It was only by a lucky coincidence that we came across Karlovy Vary. One of our contributors was in the Czech Republic working on a story for the BBC (which can be read by clicking here) about the old Soviet uranium mines that zigzag their way underneath the mountains in this region of the country. However to do that story required a place to stay – that place, in the end, happened to be the biggest town in the region, Karlovy Vary.
Seeing this fairytale place, and not writing about it would have been impossible.
Our contributor had never previously visited Karlovy Vary before stepping off the train from Prague that Autumn day, and first impressions weren’t great. The train station is a few hundred meters outside of town, and it takes 20/30 minutes of walking (often criss-crossing busy roads) to finally get into the center of Karlovy Vary. Yet while that walk was dull, a little bleak, and somewhat arduous, Karlovy Vary was the complete opposite.
Simply put, the town is grandeur personified. Building after building is painted in differing bright colors, with the facade of each one somehow still blending into its adjacent neighbor. Those colors also worked perfectly with the town’s surroundings – Karlovy Vary sits in a deep valley, with thick forests encircling it.
Named Carlsbad in German, Karlovy Vary is most famous for it’s spa resorts, and is especially popular with Russians – in fact there are direct flights to Karlovy Vary from Moscow. And water is the common theme throughout the town. A raging river rushes through the city center bringing an usual but welcome backdrop of noise as you walk the streets, whilst throughout the town hot springs gush out of the ground – some encased within grand buildings, other just out in the open streets. Just be careful when walking beside them – they’re very hot! In fact the hottest spring in Karlovy Vary is Vřídlo (which unsurprisingly means “hot spring”), and this spring ejects water 12 meters into the air at a very toasty temperature of 73 degrees Celsius!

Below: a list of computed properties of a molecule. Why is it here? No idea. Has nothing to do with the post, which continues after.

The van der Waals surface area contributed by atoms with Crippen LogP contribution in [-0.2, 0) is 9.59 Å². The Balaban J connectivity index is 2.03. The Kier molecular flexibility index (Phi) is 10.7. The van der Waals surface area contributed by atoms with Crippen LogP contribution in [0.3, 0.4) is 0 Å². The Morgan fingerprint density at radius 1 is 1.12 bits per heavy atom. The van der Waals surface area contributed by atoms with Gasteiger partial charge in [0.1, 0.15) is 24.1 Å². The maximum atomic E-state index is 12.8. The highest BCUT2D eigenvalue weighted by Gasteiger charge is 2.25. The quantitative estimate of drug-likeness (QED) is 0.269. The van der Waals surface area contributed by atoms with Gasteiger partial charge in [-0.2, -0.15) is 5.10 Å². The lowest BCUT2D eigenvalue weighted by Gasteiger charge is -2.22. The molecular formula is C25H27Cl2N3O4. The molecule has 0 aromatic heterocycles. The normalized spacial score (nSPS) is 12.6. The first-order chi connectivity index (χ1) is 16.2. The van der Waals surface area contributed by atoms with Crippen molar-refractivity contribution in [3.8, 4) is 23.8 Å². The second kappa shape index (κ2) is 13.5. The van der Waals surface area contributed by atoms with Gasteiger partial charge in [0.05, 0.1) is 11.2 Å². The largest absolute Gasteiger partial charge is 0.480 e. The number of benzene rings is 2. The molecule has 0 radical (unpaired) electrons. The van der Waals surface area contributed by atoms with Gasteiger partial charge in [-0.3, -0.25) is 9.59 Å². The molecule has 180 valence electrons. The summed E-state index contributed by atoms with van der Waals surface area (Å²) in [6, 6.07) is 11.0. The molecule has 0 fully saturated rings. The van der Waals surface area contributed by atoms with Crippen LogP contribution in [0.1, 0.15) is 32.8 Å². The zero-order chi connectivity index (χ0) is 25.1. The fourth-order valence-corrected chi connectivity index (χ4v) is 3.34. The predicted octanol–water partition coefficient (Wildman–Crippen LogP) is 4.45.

But really this town is made up of quirky details, buildings and places, and every corner you turn has another surprise or architectural delight. Even the hotel our writer stayed in had a glass lift that rose out and above part of the rooftop in order to get to the top floors – giving a partial panorama of the whole town. If it reminds you a little of the glass elevator in Charlie and the Chocolate Factory – then that’s what it was like!
But fundamentally this is a town that’s proud of its heritage, and of the supposed healing qualities in the water. Which is why there are dozens of taps throughout Karlovy Vary where tourists and locals can drink water directly from the ground and the famous hot springs. That also why shops up and down Karlovy Vary sell specialized bottles and flasks so tourists can bottle the stuff up to either drink as they wander the streets, or to take home with them.
But while there’s lots to look at and admire in Karlovy Vary, there’s also a variety of things to do in here too. Here’s a quick run-down of a few of our top things to do in Karlovy Vary: